Mix all the ingredients and store in an airtight container in a cool, dry place.

    2. Central Market (s) is an upscale grocery chain here in Texas, operated by the (regular) grocery company HEB. I noticed in this vid that Ms. Jill was using a can of HEB store brand tomato paste, so she might be shopping at a local HEB or Central Market. CM stores have a very large bulk spice area, great for buying a little or a lot of what ever ingredient you need. They are, generally speaking, cheaper (sometimes WAY cheaper) than Whole Foods stores, and carry very high quality foods, fresh meats and fabulous produce, as well as a number of organic products. They are by far my favorite store. Their bakery area is incredible.

      I don’t know off hand if they have any stores outside Texas, though. I’ve seen them in Houston, San Antonio and Dallas/Fort worth, and I think in Austin. When I lived in Houston, the regular HEB grocery stores were my favorite “regular” grocery. I kind of like the company as a whole, though I am basing that solely on my having shopped in the stores.

  2. Can I get a “WOOT WOOT!!!” Oh yeah. I’ll figure out how to make my own Bere Bere. I kept watching for this video to pop up and here it is – YEAH! I made a great dinner tonight using the Instant Pot. It is so good I am going to film it. I’ll say, black beans and quinoa. Oh yeah!! Great job Jill. 😉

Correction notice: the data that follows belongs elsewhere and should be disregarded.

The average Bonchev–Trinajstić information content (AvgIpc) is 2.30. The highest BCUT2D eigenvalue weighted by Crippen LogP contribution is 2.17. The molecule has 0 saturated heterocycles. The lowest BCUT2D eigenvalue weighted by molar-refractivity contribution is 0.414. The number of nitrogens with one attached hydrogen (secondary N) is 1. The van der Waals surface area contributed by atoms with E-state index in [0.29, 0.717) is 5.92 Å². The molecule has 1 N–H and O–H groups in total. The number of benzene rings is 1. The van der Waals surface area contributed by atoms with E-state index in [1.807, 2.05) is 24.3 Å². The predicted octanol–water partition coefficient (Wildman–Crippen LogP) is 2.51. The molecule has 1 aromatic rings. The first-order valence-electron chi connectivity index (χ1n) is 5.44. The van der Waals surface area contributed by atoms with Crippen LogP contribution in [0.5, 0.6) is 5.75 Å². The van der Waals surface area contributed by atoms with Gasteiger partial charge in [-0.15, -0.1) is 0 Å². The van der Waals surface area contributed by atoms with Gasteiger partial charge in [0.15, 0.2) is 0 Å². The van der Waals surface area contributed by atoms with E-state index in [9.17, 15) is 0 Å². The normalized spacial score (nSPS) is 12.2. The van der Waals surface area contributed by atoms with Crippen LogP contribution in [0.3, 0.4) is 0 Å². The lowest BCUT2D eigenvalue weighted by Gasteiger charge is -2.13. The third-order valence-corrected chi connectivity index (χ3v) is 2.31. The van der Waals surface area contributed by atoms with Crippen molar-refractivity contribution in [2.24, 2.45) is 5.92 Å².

1. +busyzgirl  BERBERE SPICE

      Makes 6–7 tablespoons

      2 teaspoons ground cumin
      1 teaspoon ground cardamom
      ½ teaspoon ground allspice
      1 teaspoon ground fenugreek
      1 teaspoon ground coriander
      ¼ teaspoon ground cloves
      1 teaspoon black pepper
      4 teaspoons red pepper flakes
      1 teaspoon ground ginger
      1 teaspoon ground turmeric
      3 tablespoons paprika
      ½ teaspoon ground cinnamon

      Mix all the ingredients and store in an airtight container in a cool, dry place.

    2. +Simple Daily Recipes Thank you so very much. Is it weird I have all of these ingredients on hand?

    3. +busyzgirl If so, then I’m weird right along with you. Yea, ok, we’re weird. ;D

    1. I haven’t had Ethiopian food before, I just always see it served with the injera bread. 🙂 but i do want to try it, I love ethnic food and I hear that Ethiopian food is really good. I’m glad you shared this stew! 🙂